Coalition plans first building transition to Afghans

  • Published
  • By Tech. Sgt. Emily F. Alley
  • 451st Air Expeditionary Wing Public Affairs
Afghan National Security Forces at Camp Hero in Kandahar province are scheduled to be the first in Afghanistan to transition coalition-maintained buildings to complete Afghan control.

On July 1, NATO Training Mission-Afghanistan's Infrastructure Training and Advisory Group will transition 17 buildings to Afghanistan's Department of Public Works.

The ANSF has used the U.S.-built structures, which include dorms, showers, classrooms and storage space, as they train soldiers. The transition will provide a training ground for Afghan maintainers, who will be responsible for upkeep. Many of the electricians, plumbers and other tradesmen have no professional experience, but are learning daily, said Theo Achoeman, a contractor who helps supervise the maintenance of the buildings.

"We're at a critical stage, because we're teaching the guys who are going to be teachers in the future," Mr. Achoeman said.

The 17 buildings are a fraction of the ANSF compound, which has many more structures waiting to transition to Afghan control during the next several months. An Afghan flag was painted on each transitioning building to distinguish it and reinforce the idea of ownership.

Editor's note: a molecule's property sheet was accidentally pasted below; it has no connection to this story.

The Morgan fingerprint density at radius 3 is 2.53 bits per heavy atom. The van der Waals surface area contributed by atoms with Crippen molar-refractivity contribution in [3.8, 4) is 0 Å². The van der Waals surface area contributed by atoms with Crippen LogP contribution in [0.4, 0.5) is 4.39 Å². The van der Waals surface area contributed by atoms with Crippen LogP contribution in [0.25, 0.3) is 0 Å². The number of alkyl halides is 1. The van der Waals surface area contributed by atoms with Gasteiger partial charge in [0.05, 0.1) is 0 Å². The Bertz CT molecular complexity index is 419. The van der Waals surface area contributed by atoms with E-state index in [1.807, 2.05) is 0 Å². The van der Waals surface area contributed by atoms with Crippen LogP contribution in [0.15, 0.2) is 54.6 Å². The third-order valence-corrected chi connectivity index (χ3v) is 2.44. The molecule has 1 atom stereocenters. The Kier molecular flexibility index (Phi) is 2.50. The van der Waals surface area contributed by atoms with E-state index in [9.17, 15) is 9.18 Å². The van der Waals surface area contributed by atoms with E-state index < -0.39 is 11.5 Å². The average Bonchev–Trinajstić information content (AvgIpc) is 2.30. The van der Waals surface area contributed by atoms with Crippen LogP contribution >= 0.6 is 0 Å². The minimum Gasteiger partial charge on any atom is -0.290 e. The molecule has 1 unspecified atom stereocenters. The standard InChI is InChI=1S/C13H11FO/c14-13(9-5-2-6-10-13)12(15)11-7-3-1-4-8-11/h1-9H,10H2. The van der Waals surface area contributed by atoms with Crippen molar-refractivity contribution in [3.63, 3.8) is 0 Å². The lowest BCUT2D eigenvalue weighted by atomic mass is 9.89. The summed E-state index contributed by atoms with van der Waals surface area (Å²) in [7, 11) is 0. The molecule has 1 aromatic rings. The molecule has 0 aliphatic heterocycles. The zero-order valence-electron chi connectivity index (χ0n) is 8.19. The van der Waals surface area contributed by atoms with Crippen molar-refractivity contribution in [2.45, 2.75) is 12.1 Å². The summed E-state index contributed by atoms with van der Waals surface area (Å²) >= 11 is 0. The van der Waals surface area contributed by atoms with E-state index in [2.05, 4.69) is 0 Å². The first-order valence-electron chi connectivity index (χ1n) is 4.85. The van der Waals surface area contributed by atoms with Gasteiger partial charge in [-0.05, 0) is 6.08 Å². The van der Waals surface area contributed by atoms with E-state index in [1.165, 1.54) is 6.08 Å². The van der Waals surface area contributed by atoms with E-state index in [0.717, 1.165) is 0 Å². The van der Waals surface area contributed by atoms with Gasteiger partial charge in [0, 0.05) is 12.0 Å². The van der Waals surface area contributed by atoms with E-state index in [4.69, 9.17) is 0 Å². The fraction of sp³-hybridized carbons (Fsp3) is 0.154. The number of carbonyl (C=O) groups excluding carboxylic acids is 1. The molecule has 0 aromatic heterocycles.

"It's a visual reminder, and it's pride, too," said Master Sgt. Thaddeus Gravely, a member of the Infrastructure Training and Advisory Group. "I believe that the facility transfer is a necessary first step on the road to self-sufficiency and independence for the ANSF engineering teams. I also believe that given the fiscal realities faced in the United States, that this is the responsible thing to do."

Until they are transitioned, the buildings are maintained by the U.S. Army Corps of Engineers. This first transition of 17 buildings is estimated to save the U.S. about $630,000 annually in operations and maintenance costs, said Sergeant Gravely.

More money will be saved during each round of transitions, until the compound is completely eased into Afghan control. With each of the stages, the new maintainers gain experience.

"I believe the realization that the buildings are their responsibility now has energized them," said Master Sgt. Michael Brimhall, another adviser to the ANSF. "It is good to see them taking an active role in facility upkeep."

Although the final transition is not scheduled for several months, the advisors will be there not as supervisors, but as a resource to help their Afghan partners prepare to manage their facilities.